The UNFCCC was adopted on 9 May 1992, and opened for signature on 4 June 1992, after an Intergovernmental Negotiating Committee produced the text of the Framework Convention as a report following its meeting in New York from 30 April to 9 May 1992. It entered into force on 21 March 1994. As of March 2014, UNFCCC has 196 parties.
The parties to the convention have met annually from 1995 in Conferences of the Parties (COP) to assess progress in dealing with climate change. In 1997, the Kyoto Protocol was concluded and established legally binding obligations for developed countries to reduce their greenhouse gas emissions.The 2010 Cancún agreements state that future global warming should be limited to below 2.0 °C (3.6 °F) relative to the pre-industrial level. The 21st COP took place in Paris in 2015.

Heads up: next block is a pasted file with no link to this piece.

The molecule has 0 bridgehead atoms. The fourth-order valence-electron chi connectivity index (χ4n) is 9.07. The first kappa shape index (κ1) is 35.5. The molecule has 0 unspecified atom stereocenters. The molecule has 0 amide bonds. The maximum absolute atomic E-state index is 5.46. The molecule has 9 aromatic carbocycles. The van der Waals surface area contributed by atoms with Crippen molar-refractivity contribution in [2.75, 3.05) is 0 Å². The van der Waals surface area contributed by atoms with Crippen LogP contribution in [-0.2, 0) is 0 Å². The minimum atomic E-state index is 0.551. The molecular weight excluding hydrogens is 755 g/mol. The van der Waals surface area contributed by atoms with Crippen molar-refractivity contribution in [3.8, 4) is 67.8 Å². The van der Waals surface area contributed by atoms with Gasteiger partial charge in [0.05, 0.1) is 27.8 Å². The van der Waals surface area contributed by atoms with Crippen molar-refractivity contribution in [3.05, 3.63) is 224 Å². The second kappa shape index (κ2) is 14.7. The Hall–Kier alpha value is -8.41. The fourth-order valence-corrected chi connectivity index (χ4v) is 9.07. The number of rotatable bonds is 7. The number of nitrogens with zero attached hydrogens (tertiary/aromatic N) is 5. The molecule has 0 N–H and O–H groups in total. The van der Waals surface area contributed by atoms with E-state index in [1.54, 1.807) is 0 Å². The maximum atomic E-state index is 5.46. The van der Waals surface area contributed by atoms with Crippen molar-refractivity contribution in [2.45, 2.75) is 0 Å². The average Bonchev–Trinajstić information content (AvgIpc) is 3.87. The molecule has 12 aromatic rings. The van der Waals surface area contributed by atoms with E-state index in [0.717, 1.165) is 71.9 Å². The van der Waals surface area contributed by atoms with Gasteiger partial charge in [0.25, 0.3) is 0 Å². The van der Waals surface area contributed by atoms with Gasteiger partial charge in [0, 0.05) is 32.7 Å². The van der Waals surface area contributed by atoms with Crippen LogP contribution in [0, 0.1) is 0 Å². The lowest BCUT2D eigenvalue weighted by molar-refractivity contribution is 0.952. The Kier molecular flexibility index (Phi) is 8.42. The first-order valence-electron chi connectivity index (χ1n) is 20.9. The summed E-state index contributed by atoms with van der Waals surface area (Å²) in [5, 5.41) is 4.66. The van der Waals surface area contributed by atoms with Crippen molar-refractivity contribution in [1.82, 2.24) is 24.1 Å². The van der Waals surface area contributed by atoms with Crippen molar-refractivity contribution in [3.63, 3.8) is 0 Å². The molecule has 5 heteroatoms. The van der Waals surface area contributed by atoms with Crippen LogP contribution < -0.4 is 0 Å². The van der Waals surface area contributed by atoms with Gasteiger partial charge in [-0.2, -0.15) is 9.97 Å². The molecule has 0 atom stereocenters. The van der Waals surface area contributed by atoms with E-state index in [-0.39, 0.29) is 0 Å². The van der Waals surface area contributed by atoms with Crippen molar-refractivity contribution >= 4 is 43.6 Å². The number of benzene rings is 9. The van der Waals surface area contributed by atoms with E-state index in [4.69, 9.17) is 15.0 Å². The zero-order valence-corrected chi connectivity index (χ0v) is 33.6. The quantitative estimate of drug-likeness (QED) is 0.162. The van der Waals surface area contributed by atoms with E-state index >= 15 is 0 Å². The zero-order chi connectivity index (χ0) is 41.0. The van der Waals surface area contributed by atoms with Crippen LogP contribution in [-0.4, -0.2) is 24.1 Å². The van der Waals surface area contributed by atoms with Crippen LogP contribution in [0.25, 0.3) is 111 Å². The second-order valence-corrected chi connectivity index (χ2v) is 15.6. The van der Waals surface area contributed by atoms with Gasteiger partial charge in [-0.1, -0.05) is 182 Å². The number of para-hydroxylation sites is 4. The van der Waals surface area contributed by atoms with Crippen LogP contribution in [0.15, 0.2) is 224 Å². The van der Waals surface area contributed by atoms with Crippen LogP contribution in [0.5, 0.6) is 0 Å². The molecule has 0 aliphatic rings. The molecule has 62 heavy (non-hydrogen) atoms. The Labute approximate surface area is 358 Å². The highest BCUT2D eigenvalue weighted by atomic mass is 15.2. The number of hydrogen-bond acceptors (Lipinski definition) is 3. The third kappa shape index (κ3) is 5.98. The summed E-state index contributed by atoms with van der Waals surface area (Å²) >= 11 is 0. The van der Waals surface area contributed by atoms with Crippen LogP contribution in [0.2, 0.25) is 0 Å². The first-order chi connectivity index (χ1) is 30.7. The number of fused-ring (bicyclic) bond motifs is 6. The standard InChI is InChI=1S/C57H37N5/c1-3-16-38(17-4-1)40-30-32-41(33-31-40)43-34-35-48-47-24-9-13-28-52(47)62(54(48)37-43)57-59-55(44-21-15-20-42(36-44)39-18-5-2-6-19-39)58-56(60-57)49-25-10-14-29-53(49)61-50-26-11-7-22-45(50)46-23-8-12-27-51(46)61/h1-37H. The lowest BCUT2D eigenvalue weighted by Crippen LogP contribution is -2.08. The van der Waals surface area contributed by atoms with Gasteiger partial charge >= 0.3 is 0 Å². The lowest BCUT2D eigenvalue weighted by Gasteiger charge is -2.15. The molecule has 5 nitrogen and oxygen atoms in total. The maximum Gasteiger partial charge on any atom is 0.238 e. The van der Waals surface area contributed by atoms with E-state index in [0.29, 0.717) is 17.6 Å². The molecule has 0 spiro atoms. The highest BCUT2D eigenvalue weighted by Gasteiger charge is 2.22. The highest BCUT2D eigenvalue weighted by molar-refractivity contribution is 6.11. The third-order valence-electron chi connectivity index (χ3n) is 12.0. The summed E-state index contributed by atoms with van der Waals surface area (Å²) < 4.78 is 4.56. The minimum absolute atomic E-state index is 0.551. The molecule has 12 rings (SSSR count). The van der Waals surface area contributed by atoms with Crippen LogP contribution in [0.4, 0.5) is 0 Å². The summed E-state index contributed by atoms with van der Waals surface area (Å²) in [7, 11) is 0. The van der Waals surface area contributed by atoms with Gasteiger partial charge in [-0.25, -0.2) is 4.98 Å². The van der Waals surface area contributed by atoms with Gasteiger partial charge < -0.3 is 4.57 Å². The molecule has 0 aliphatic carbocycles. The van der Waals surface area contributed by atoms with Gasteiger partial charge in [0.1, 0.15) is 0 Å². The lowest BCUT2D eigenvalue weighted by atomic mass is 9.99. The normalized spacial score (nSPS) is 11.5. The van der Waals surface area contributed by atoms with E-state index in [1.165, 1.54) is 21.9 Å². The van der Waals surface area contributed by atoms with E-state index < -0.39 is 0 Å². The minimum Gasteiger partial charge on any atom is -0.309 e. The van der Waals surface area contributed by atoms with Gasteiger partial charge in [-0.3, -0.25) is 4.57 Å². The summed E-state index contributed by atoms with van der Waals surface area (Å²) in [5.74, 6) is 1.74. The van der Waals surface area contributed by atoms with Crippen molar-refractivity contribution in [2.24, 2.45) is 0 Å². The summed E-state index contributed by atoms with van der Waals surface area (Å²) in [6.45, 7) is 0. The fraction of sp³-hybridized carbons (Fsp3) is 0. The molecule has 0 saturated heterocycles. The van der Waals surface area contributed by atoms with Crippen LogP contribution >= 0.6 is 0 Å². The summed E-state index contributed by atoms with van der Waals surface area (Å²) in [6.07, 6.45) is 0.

The Kyoto Protocol was adopted in Kyoto, Japan, on 11 December 1997 and entered into force on 16 February 2005. There are currently 196 Parties (Canada withdrew effective December 2012) to the Protocol.
The Kyoto Protocol implemented the objective of the UNFCCC to fight global warming by reducing greenhouse gas concentrations in the atmosphere to “a level that would prevent dangerous anthropogenic interference with the climate system”. The Protocol is based on the principle of common but differentiated responsibilities: it puts the obligation to reduce current emissions on developed countries on the basis that they are historically responsible for the current levels of greenhouse gases in the atmosphere.
The Paris Agreement is an agreement within the framework of the UNFCCC dealing with greenhouse gases emissions mitigation, adaptation and finance starting in the year 2020. An agreement on the language of the draft treaty was negotiated by representatives of 195 countries at the 21st Conference of the Parties of the UNFCCC in Paris and adopted by consensus on 12 December 2015, but has not entered into force.